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US Banks Perform Better YOY in Annual Stress Test of Commercial Real Estate Loans

Federal Reserve, Goldman Sachs, Morgan Stanley, Citizens, Charles Schwab, Stress Test
Photo by Iro Klg on Unsplash

By The Registry Staff

According to the Federal Reserve, major U.S. banks’ commercial real estate portfolios performed better than expected in this year’s annual health checks. The central bank reported a slight decrease in losses compared to the previous year. This outcome provided valuable insight into the exposure of the country’s lenders to declining real estate prices, a concern given the growing risks in the global commercial real estate (CRE) sector. Factors such as rising interest rates and remote work options have adversely affected CRE, particularly office spaces. As economic activity slows down, CRE values in all sectors are anticipated to soften, impacting banks significantly. Moody’s Investors Service noted that banks hold approximately half of the $6 trillion in outstanding CRE debt, with the largest share maturing between 2023 and 2026, according to a report by Thompson Reuters.

The Federal Reserve’s annual bank “stress tests” were designed after the 2007-2009 financial crisis to assess how well lenders would fare under extreme scenarios, such as a 40 percent decline in commercial real estate values. Out of the 23 banks examined, which hold around 20 percent of office and downtown retail CRE loans, it was demonstrated that they could withstand a significant downturn in the CRE market. The Fed stated that the average projected CRE loan loss rate for this group was 8.8 percent of average loan balances, slightly lower than last year’s 9.8 percent. Goldman Sachs Group exhibited the highest CRE loan loss rate at 16 percent of average loan balances, followed by Morgan Stanley at 13.7 percent and Citizens at 12.4 percent. Charles Schwab, which primarily serves retail customers, reported a CRE loss rate of zero.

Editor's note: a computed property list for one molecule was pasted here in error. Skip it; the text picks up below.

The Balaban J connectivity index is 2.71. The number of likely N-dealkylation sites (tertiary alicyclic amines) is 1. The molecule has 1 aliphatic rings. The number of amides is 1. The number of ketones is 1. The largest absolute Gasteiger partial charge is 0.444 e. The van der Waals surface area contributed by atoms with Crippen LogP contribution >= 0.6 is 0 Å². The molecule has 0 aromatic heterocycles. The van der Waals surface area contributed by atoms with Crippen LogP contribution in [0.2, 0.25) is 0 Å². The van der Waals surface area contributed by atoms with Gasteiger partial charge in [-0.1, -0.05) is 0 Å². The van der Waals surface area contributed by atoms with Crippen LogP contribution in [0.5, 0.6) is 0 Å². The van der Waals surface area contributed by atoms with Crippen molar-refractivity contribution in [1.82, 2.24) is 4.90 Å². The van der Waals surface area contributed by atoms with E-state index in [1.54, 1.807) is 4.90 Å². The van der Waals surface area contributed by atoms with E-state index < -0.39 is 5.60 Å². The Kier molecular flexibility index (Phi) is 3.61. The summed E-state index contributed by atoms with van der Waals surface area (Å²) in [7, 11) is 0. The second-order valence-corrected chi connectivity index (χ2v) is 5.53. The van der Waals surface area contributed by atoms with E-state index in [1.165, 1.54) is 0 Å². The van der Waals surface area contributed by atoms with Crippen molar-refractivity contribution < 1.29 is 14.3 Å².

Although the results indicate a better-than-expected scenario regarding the industry’s exposure to CRE, Federal Reserve officials acknowledged that smaller regional and community banks, which were not included in the tests, hold the majority of bank CRE loans.

Here are the projected loan losses by loan type for the period from Q1 2023 to Q1 2025, under the Federal Reserve’s severely adverse scenario, expressed as a percentage of average loan balances:

  • Bank of America Corporation (BAC.N) – 9.4%
  • The Bank of New York Mellon Corporation (BK.N) – 9.3%
  • Barclays US LLC – 3.4%
  • BMO Financial Corp. – 8.3%
  • Capital One Financial Corporation (COF.N) – 9.9%
  • The Charles Schwab Corporation (SCHW.N) – 0.0%
  • Citigroup Inc. (C.N) – 9.3%
  • Citizens Financial Group, Inc. (CFG.N) – 12.4%
  • Credit Suisse Holdings (USA), Inc. – 8.4%
  • DB USA Corporation – 11.2%
  • The Goldman Sachs Group, Inc. (GS.N) – 16.0%
  • JPMorgan Chase & Co. (JPM.N) – 3.9%
  • M&T Bank Corporation (MTB.N) – 8.8%
  • Morgan Stanley (MS.N) – 13.7%
  • Northern Trust Corporation (NTRS.O) – 11.5%
  • The PNC Financial Services Group, Inc. (PNC.N) – 10.0%
  • RBC US Group Holdings LLC 2 – 10.3%
  • State Street Corporation (STT.N) – 4.1%
  • TD Group US Holdings LLC – 7.5%
  • Truist Financial Corporation (TFC.N) – 9.6%
  • UBS Americas Holding LLC – 4.1%
  • U.S. Bancorp (USB.N) – 9.5%
  • Wells Fargo & Company (WFC.N) – 9.7%